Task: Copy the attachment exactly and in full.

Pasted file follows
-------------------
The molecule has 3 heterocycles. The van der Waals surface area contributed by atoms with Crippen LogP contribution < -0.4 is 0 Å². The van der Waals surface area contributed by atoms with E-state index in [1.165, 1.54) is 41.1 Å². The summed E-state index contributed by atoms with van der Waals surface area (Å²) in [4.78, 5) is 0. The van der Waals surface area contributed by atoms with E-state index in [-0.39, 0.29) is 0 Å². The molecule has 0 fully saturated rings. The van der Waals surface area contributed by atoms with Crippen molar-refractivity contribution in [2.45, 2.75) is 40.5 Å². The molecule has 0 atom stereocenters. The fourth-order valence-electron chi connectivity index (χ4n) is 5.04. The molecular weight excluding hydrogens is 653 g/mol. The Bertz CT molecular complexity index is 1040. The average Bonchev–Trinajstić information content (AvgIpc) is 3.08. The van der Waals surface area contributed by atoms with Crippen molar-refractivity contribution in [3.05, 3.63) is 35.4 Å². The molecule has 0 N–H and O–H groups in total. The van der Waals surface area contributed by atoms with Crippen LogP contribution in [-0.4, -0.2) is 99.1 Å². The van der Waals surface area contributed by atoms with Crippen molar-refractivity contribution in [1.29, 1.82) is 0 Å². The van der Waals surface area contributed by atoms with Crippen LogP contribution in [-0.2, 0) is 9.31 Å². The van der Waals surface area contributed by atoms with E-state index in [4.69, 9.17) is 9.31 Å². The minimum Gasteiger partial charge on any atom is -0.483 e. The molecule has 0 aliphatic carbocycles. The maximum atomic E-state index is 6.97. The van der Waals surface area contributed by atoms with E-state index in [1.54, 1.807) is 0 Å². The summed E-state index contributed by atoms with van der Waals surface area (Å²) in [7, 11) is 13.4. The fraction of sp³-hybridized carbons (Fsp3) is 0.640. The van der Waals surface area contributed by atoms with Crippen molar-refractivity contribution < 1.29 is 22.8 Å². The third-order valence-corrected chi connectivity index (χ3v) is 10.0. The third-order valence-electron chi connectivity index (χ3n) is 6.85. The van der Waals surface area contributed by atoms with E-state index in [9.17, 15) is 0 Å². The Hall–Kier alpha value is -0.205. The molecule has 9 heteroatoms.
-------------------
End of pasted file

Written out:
The molecule has 3 heterocycles. The van der Waals surface area contributed by atoms with Crippen LogP contribution < -0.4 is 0 Å². The van der Waals surface area contributed by atoms with E-state index in [1.165, 1.54) is 41.1 Å². The summed E-state index contributed by atoms with van der Waals surface area (Å²) in [4.78, 5) is 0. The van der Waals surface area contributed by atoms with E-state index in [-0.39, 0.29) is 0 Å². The molecule has 0 fully saturated rings. The van der Waals surface area contributed by atoms with Crippen molar-refractivity contribution in [2.45, 2.75) is 40.5 Å². The molecule has 0 atom stereocenters. The fourth-order valence-electron chi connectivity index (χ4n) is 5.04. The molecular weight excluding hydrogens is 653 g/mol. The Bertz CT molecular complexity index is 1040. The average Bonchev–Trinajstić information content (AvgIpc) is 3.08. The van der Waals surface area contributed by atoms with Crippen molar-refractivity contribution in [3.05, 3.63) is 35.4 Å². The molecule has 0 N–H and O–H groups in total. The van der Waals surface area contributed by atoms with Crippen LogP contribution in [-0.4, -0.2) is 99.1 Å². The van der Waals surface area contributed by atoms with Crippen molar-refractivity contribution in [1.29, 1.82) is 0 Å². The van der Waals surface area contributed by atoms with Crippen LogP contribution in [-0.2, 0) is 9.31 Å². The van der Waals surface area contributed by atoms with E-state index in [4.69, 9.17) is 9.31 Å². The minimum Gasteiger partial charge on any atom is -0.483 e. The molecule has 0 aliphatic carbocycles. The maximum atomic E-state index is 6.97. The van der Waals surface area contributed by atoms with E-state index in [1.54, 1.807) is 0 Å². The summed E-state index contributed by atoms with van der Waals surface area (Å²) in [7, 11) is 13.4. The fraction of sp³-hybridized carbons (Fsp3) is 0.640. The van der Waals surface area contributed by atoms with Crippen molar-refractivity contribution < 1.29 is 22.8 Å². The third-order valence-corrected chi connectivity index (χ3v) is 10.0. The third-order valence-electron chi connectivity index (χ3n) is 6.85. The van der Waals surface area contributed by atoms with E-state index in [9.17, 15) is 0 Å². The Hall–Kier alpha value is -0.205. The molecule has 9 heteroatoms.